By now you probably know that influencer marketing is a powerful tool for brands. A whopping 71% of consumers say they’re more likely to purchase something based on a social media reference – and let’s face, no one cares about pop-up ads. Your best path to marketing success (besides throwing a few dollars into Facebook advertising) is launching a killer influencer campaign. So how do you do it?
It may seem daunting because you definitely don’t want to make mistakes when money is involved. There are so many different types of content – personal blogs, mobile video, Instagram – that knowing what to focus on is overwhelming. Don’t worry – there are no real set of rules when it comes to crafting the perfect influencer campaign, but major brands with a proven track record of success generally abide by these four tips.
Let Your Influencers Be Creative
It’s hard to let go of the reigns, especially when you’re handing them over to a stranger. Brand marketing teams may find even more difficulty because they spend all of their time drafting and executing detailed campaigns. Still, it’s important to loosen your grip a little bit. The most successful influencer campaigns let their influencers be creative.
Why would you handover creative duties to some teen with a million followers? Because they absolutely know what they’re doing. Influencers know their audience inside and out – they know what they like and what they don’t like. They know the most effective way to reach them.
Take Loot Crate for example. Loot Crate is a subscription box that contains collectibles relating to gaming, TV shows and comics. The brand has a following in the geek and gaming community, so they enlisted YouTubers who fit this demographic to promote their products. Rather than having influencers stick to a tight script, they let them be creative.
One of these influencers was Jack Douglass of Jacksfilms – and his video had nothing to do with Loot Crate. Horrifying to hear for a brand, but it was actually the best thing Loot Crate could ask for. Jack invited his users to share their thoughts on the worst Ice breakers, and shared the results in a video the next day called “The Worst Ice Breakers.” At the very end of the video, he showed viewers his Marvel-themed ice-maker from Loot Crate. This was seamlessly inserted into the video, which so many fans were already watching because Jack had called for their participation the day before. This single video saw over a million views, and ended up showcasing Loot Crate wonderfully without feeling like an ad. A brand might not have been able to pull of something as organic-feeling without truly knowing the audience the same way as their influencer.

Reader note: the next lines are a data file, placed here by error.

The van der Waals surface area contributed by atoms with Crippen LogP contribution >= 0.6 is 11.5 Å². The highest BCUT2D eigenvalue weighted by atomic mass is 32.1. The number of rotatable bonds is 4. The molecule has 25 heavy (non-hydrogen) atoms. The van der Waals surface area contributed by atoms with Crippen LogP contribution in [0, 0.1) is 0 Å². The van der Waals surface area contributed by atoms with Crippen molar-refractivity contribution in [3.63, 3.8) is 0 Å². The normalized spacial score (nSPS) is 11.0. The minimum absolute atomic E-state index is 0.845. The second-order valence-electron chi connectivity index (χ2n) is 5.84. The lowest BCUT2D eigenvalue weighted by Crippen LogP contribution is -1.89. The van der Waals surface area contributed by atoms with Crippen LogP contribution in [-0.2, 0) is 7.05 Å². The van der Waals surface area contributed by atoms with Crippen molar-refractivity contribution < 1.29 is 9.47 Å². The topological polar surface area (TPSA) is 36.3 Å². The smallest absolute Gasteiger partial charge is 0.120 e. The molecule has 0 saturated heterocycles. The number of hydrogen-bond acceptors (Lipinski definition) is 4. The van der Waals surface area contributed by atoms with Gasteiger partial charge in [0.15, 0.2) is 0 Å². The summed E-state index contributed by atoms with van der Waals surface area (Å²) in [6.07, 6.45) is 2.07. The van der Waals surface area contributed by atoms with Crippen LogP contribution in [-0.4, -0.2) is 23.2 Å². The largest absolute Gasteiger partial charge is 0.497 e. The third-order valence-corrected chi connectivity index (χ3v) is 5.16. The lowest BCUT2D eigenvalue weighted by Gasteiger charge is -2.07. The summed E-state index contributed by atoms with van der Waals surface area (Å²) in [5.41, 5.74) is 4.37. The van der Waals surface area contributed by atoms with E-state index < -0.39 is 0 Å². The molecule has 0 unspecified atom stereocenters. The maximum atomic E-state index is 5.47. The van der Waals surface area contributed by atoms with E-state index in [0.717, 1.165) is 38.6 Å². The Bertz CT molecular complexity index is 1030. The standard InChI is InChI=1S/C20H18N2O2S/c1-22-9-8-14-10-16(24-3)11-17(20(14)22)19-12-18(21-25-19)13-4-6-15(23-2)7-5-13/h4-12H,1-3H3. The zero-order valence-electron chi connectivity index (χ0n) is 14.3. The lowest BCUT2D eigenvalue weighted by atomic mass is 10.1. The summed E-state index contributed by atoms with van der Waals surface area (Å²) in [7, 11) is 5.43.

Focus On Micro-Influencers
You may want to recruit the biggest Internet celebrities because they have the widest reach. More followers means more potential customers, right? Wrong. According to a 2016, Digiday study, the higher the follower count, the lower the engagement. In fact, the engagement is drastically different.
In a survey of Instagram influencers, it was found that those with 1,000 followers have an 8% engagement rate. Those with between 1,000 and 10,000 followers have about a 4% engagement rate. Not to mention – the bigger the influencer the higher the price tag. You could end up paying more for an extremely popular influencer, but reach the same amount of people as a micro and mid-level one would actually reach.
Remember You’re Not Making Infomercials
If your brand wants to make an infomercial, by all means – do it. Just don’t use your influencers to create one for you. Influencer content needs to feel organic and real. People look up to influencers for their opinion and knowing they’re getting paid to say a specific very good opinion about what you’re selling dispels the magic and loses follower trust. It also makes your brand lose credibility.
Take it from BooTea, a line of weight loss products who teamed up with Scott Disick to promote their protein shake powder. They did not allow Scott any creativity and lined out exactly what he should say and when he should post it. What they wanted him to post was so clearly a paid advertisement – not at all in line with Scott’s actual always sarcastic tone and luxury lifestyle. Unfortunately for BooTea, Scott was rather annoyed and found a less-than-stellar way to make it feel like his own personal post. Scott posted their exact, stringent marketing copy as a caption: “Here you go, at 4pm est, write the below. Caption: Keeping up with the summer workout routine with my morning @booteauk protein shake!” Yikes. Don’t be BooTea. Let people create organic contact that doesn’t feel forced.
Have a Compelling Story
BooTea’ campaign also failed because it didn’t tell a story. You want users to be able to engage with the audience, and telling a compelling story that is relevant to an influencer’s audience will always be more successful.
For example, high-end retailers Revolve told an amazing brand story with their #RevolveintheHamptons campaign. Every year the company invites celebrities, models and fashion bloggers to the Hamptons to showcase their luxury lifestyle. The idea of a certain lifestyle is what they’re selling and their actual customers are allowed to be a part of it. All they have to do is make a purchase.
In 2016, the Hamptons event drew influencers like Victoria Magrath of InTheFrow and Chiara Ferragni of The Blonde Salad, who exposed the brand to their over seven million followers. Nicole Richie and Kendall Jenner were also there – no biggie! Revolve’s influencers encouraged users to tag images of themselves with #RevolveintheHAmptons and #RevolveMe. The best content was uploaded to the “Revolve Me” second of their website. Yes, their customers got to stand among the likes of Kardashians and live the Hamptons lifestyle – or at least momentarily pretend.